Hepatitis refers to inflammation of the liver. Toxic hepatitis is inflammation of the liver resulting from an insult to the liver cells caused from toxic chemicals. These chemicals range from common household products such as washing detergents, liquid solvents to medications including over the counter, prescription and herbal medicines.
Liver: The major organ responsible for metabolism of toxic compounds
The liver is highly susceptible to injury from external chemicals due to the fact that it is taxed with the work of metabolizing such compounds into less toxic compounds for safe excretion from the body.
Some intermediate products in the process of metabolism can be very toxic to the liver cells. Damage to the liver cells elicit an inflammatory response from the body’s immune system resulting in hepatitis. Certain circumstances predispose a person to toxic hepatitis such as a liver damaged by excessive alcohol consumption.
Possible causes and risk factors of toxic hepatitis
Some chemicals such as paracetamol and many herbal medicines are outright damaging to the liver. However, others only cause liver damage in a minority of the population. This has been attributed to genetics. It is thought that some individuals have defective enzymatic pathways that are involved in the breakdown of a given chemical hence prolonging its damaging effects in the body.
Signs and Symptoms of toxic hepatitis
Toxic hepatitis has a similar clinical presentation to other types of hepatitis such as viral hepatitis. Abdominal discomfort, pain in the right upper part of the abdomen, nausea and vomiting, fever and jaundice are the common clinical complaints present in a patient with toxic hepatitis. The physician may find an enlarged liver during clinical examination and deranged liver enzymes during laboratory investigation. An ultrasound of the liver may be done so as to visualize the state of the liver. A biopsy of the liver is usually not indicated.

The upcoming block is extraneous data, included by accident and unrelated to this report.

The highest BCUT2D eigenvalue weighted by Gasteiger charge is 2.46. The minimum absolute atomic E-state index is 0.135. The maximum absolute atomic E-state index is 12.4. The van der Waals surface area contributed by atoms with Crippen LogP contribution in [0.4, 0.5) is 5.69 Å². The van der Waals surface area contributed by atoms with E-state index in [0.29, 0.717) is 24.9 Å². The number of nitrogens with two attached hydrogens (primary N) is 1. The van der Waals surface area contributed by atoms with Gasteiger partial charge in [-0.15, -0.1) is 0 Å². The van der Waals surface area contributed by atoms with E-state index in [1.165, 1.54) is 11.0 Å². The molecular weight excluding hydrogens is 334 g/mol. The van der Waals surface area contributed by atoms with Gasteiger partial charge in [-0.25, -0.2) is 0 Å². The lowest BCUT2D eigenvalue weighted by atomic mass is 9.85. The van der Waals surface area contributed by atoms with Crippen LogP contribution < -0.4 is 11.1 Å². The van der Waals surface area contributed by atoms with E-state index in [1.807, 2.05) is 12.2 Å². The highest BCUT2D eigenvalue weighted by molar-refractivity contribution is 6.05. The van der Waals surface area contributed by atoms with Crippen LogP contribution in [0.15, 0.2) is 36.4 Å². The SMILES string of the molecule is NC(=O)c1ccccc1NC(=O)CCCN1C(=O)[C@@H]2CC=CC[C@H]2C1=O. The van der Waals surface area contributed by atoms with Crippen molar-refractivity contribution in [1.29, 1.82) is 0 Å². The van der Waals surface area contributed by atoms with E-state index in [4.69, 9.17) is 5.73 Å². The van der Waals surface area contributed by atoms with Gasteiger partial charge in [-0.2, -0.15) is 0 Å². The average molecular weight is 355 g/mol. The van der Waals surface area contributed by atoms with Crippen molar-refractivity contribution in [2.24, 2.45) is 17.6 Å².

Diagnosing toxic hepatitis
There is no specific test that exists to prove the diagnosis of toxic hepatitis. Laboratory investigations are done to rule out other common causes of hepatitis such as hepatitis viruses. The doctor will rely heavily on history elicited from the patient to make a diagnosis. Close attention is given to any medications ingested in the recent past, any chemical exposures that may have occurred at home or at the workplace. It is important for the patient to give a clear and concise history to enable the doctor to pinpoint the cause of the toxicity. It is better to give information and let the doctor decide its usefulness rather than withhold and end up being misdiagnosed.
Possible complications of toxic hepatitis
Inflammation of the liver may result in scarring during the healing process. Scar tissue limits the capability of the liver to perform at its maximum capacity. Eventually this may result in liver failure.
Treating toxic hepatitis
The mainstay of therapy of toxic hepatitis is withdrawal of the offending agent and ensuring that further exposure is avoided. The liver regenerates and repairs itself and function is restored to normal. Even if damage to the liver is long standing, there is still potential of normal liver function being restored. No other form of therapy is indicated.
Preventing toxic hepatitis
Prevention of toxic hepatitis is simple; just avoid the offending chemical. With the recent widespread use of herbal medications and supplements, it is important to ensure that the product is approved by the relevant food and drug safety authorities.